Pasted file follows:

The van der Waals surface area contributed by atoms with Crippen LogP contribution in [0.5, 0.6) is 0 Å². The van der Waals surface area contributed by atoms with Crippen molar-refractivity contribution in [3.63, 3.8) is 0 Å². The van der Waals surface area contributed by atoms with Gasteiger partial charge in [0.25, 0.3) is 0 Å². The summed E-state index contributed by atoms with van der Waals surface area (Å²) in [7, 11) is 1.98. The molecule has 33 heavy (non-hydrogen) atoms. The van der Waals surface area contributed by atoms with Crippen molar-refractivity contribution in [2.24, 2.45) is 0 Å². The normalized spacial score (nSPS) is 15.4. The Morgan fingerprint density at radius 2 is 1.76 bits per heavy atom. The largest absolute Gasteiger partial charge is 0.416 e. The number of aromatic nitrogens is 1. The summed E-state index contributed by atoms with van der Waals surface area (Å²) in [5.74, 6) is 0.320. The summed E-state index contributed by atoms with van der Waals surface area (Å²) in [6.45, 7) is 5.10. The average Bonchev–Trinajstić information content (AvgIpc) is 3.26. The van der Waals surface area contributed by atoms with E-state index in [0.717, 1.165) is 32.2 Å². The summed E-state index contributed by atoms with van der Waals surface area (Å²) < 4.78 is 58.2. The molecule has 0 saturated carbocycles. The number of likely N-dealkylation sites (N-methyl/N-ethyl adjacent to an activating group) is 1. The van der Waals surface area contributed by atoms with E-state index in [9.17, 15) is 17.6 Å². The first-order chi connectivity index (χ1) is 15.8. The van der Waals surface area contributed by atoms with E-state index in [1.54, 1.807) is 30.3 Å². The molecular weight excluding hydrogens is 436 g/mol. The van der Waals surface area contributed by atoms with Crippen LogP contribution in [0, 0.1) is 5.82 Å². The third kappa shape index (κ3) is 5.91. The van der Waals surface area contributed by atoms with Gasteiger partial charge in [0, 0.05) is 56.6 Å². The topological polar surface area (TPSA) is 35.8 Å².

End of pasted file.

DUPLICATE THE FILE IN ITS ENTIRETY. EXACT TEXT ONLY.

The van der Waals surface area contributed by atoms with Crippen LogP contribution in [0.5, 0.6) is 0 Å². The van der Waals surface area contributed by atoms with Crippen molar-refractivity contribution in [3.63, 3.8) is 0 Å². The van der Waals surface area contributed by atoms with Gasteiger partial charge in [0.25, 0.3) is 0 Å². The summed E-state index contributed by atoms with van der Waals surface area (Å²) in [7, 11) is 1.98. The molecule has 33 heavy (non-hydrogen) atoms. The van der Waals surface area contributed by atoms with Crippen molar-refractivity contribution in [2.24, 2.45) is 0 Å². The normalized spacial score (nSPS) is 15.4. The Morgan fingerprint density at radius 2 is 1.76 bits per heavy atom. The largest absolute Gasteiger partial charge is 0.416 e. The number of aromatic nitrogens is 1. The summed E-state index contributed by atoms with van der Waals surface area (Å²) in [5.74, 6) is 0.320. The summed E-state index contributed by atoms with van der Waals surface area (Å²) in [6.45, 7) is 5.10. The average Bonchev–Trinajstić information content (AvgIpc) is 3.26. The van der Waals surface area contributed by atoms with E-state index in [0.717, 1.165) is 32.2 Å². The summed E-state index contributed by atoms with van der Waals surface area (Å²) < 4.78 is 58.2. The molecule has 0 saturated carbocycles. The number of likely N-dealkylation sites (N-methyl/N-ethyl adjacent to an activating group) is 1. The van der Waals surface area contributed by atoms with E-state index in [9.17, 15) is 17.6 Å². The first-order chi connectivity index (χ1) is 15.8. The van der Waals surface area contributed by atoms with E-state index in [1.54, 1.807) is 30.3 Å². The molecular weight excluding hydrogens is 436 g/mol. The van der Waals surface area contributed by atoms with Crippen LogP contribution in [0, 0.1) is 5.82 Å². The third kappa shape index (κ3) is 5.91. The van der Waals surface area contributed by atoms with Gasteiger partial charge in [0, 0.05) is 56.6 Å². The topological polar surface area (TPSA) is 35.8 Å².